A group of landowners in three Arkansas counties are asking a federal court to allow a class action lawsuit against three oil and natural gas companies, claiming they are illegally operating six wastewater injection wells in the Fayetteville Shale.
An amended version of the lawsuit was filed Thursday in U.S. District Court for the Eastern District of Arkansas. The original lawsuit was filed on Aug. 10 by four landowners in Faulkner County against Southwestern Energy Co. The amended complaint seeks to add another 11 landowners, as well as Chesapeake Energy Corp. and XTO Energy Inc. as defendants.
“These companies are using the rock strata under our clients’ homes to dispose of oilfield waste without compensating them for it,” Timothy Holton, plaintiffs’ attorney with the Memphis, TN-based firm Deal, Cooper & Holton PLLC, told NGI’s Shale Daily on Monday. “They’re collecting up to $12 a barrel from well owners to dispose of this stuff, [then] putting it under their land and their neighbor’s land at no remuneration to the property owner. They are basically taking that property for oilfield disposal.
“There are some leases that we have found where [landowners] are getting compensated, so obviously [the companies] recognize the value of it. But they’re not compensating people who are adjacent to these wells, and clearly [the oilfield waste] is migrating there.”
At issue are six Class II injection wells, which the companies are using to dispose of wastewater from hydraulic fracturing (fracking) operations in the Fayetteville Shale. The wells are:
The lawsuit seeks class action status and a trial by jury. The petitioners are also seeking $2 million in compensatory damages per plaintiff, and $15 million in punitive damages per plaintiff.
Houston-based Southwestern said it reuses 90 to 95% of flowback water from hydraulic fracturing (fracking) operations, and that the small remainder is sent to injection wells for disposal.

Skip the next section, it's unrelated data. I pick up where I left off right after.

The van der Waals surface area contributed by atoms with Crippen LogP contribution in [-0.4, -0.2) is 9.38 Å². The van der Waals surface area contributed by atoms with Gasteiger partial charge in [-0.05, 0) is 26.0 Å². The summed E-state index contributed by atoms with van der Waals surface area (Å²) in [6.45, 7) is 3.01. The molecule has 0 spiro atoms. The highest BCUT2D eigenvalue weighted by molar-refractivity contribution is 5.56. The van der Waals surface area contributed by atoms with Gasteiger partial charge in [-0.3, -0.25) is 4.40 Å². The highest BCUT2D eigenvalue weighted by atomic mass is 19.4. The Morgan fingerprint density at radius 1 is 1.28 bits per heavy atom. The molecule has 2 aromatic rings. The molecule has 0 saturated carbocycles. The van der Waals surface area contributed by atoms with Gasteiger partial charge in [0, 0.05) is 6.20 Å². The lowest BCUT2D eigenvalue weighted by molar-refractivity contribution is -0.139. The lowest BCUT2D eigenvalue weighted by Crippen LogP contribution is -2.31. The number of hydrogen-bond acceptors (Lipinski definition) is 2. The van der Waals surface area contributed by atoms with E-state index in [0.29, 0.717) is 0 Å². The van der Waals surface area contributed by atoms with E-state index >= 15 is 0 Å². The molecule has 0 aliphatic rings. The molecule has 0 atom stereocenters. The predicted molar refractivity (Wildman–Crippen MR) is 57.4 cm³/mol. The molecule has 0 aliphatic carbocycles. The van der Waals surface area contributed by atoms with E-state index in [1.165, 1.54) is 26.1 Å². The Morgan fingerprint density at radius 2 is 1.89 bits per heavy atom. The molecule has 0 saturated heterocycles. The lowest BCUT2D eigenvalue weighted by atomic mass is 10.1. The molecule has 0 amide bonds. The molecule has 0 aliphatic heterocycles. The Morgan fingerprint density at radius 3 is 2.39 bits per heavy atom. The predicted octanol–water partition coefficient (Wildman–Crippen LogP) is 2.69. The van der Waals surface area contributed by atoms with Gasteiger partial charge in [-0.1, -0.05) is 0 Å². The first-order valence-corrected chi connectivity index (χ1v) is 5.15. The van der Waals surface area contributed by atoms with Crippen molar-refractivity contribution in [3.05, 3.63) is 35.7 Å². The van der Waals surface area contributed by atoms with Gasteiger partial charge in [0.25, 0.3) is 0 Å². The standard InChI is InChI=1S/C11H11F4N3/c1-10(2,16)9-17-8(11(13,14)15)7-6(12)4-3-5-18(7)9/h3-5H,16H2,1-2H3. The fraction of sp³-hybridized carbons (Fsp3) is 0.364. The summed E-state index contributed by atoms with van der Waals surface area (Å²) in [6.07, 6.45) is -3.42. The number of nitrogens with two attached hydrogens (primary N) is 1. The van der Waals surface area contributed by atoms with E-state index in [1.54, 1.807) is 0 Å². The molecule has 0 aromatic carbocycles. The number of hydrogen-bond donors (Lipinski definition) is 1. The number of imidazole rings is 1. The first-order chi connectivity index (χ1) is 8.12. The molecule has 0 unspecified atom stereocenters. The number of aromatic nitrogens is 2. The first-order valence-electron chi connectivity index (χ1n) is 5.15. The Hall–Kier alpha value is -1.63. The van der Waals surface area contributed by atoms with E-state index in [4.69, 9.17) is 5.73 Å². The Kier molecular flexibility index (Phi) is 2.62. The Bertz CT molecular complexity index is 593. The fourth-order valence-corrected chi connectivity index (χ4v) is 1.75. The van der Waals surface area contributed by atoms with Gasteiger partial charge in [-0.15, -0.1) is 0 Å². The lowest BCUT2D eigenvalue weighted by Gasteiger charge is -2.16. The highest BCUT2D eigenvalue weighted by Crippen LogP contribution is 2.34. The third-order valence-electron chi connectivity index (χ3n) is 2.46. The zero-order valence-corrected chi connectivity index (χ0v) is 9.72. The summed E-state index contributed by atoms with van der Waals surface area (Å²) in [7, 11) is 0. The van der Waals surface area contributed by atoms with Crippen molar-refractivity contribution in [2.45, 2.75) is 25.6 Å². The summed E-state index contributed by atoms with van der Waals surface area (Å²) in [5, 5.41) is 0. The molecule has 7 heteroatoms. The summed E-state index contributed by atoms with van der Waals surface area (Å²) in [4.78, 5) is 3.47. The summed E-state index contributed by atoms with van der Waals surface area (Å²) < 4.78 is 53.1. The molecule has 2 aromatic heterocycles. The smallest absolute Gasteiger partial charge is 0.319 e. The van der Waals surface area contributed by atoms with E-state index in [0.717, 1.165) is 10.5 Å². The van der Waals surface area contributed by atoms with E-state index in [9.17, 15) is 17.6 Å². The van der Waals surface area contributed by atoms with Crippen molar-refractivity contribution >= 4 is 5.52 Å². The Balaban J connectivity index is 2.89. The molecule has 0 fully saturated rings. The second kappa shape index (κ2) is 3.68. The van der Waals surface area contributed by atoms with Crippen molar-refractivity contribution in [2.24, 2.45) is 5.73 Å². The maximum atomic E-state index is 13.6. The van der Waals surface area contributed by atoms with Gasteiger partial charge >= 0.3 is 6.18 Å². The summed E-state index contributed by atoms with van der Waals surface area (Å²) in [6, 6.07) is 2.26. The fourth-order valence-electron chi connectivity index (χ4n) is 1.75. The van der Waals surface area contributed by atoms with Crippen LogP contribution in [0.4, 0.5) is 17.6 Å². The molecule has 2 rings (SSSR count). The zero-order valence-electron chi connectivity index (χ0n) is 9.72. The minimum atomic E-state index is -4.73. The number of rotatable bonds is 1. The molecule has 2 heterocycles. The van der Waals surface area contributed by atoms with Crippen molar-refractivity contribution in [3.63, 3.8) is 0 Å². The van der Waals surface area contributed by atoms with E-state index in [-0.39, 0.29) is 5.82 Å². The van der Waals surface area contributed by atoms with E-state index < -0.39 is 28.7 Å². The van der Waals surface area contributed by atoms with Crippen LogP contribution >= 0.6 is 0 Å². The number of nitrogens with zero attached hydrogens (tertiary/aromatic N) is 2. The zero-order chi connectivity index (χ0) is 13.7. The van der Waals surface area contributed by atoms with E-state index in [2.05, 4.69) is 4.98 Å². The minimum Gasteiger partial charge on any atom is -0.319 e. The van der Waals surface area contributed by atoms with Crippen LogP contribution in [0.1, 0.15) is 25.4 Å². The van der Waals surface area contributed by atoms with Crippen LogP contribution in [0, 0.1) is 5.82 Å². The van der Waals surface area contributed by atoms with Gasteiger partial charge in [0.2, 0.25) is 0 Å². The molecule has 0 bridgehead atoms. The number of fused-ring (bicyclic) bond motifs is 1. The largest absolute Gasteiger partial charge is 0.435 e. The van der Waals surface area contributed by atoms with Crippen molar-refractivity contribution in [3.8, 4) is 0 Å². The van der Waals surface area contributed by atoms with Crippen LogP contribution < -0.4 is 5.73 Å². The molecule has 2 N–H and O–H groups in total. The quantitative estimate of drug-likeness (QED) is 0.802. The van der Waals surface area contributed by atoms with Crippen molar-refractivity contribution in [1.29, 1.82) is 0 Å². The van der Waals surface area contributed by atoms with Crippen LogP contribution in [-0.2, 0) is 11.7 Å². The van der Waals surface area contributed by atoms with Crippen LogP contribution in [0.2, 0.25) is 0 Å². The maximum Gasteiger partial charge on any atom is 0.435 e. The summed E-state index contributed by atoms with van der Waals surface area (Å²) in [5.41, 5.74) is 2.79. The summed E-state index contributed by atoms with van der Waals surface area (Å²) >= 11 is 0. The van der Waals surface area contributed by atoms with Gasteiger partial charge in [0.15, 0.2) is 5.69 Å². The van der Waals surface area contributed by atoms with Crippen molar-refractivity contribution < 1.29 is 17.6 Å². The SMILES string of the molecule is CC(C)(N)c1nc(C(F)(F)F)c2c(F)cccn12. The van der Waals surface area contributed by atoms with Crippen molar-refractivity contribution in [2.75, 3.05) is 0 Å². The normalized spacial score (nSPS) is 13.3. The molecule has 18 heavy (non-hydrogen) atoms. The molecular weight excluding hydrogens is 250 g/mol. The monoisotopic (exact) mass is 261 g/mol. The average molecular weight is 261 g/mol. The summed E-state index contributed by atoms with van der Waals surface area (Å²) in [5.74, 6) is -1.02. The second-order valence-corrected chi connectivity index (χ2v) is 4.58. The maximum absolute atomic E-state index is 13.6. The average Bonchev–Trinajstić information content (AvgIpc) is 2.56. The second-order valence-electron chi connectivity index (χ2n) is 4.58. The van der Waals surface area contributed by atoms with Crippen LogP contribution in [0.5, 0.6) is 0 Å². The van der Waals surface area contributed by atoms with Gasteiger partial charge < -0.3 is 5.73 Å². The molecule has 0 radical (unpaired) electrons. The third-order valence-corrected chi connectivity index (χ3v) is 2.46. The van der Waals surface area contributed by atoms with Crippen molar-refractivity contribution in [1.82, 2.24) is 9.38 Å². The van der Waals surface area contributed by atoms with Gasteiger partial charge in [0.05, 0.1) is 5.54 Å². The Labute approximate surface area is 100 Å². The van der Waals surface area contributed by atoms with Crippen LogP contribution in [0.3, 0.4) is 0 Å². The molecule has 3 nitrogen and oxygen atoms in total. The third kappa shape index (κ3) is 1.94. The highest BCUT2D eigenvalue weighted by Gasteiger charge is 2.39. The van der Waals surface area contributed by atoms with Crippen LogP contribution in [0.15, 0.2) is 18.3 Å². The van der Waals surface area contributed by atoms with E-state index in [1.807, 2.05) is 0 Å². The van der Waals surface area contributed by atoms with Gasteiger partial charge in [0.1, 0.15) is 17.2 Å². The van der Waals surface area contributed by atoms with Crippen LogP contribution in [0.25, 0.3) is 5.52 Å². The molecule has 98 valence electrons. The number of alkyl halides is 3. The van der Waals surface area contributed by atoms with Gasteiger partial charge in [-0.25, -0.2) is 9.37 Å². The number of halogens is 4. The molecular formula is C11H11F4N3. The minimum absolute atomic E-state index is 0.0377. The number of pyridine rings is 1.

“[Our] underground injection wells are designed, constructed and operated to comply with all applicable laws and our own best practices to ensure the wastewater is safely injected into the approved disposal zone,” Southwestern said Friday. “In addition, we have signed agreements that specifically give us permission to conduct the disposal activities described in the lawsuit.”
Southwestern had filed a motion to dismiss the original lawsuit in September.
A spokesman for Chesapeake told NGI’s Shale Daily on Monday that the Oklahoma City-based company had no comment on the case. A representative for Fort Worth-based XTO did not return a message seeking comment.
The case is Hill et al v. Southwestern Energy Co. (No. 4:12-CV-00500-DPM).
Although the plaintiffs didn’t cite earthquake activity in the lawsuit, last year regulators with the Arkansas Oil and Gas Commission established a permanent moratorium on wastewater injection wells in two regions of the Fayetteville Shale after a series of temblors there (see Shale Daily, July 29, 2011).
The moratorium extends about five miles on either side of two centerlines extending northeast to southwest through the Guy-Greenbrier earthquake swarm and the historic Enola earthquake swarm, from north of Greers Ferry Lake to the Arkansas River.
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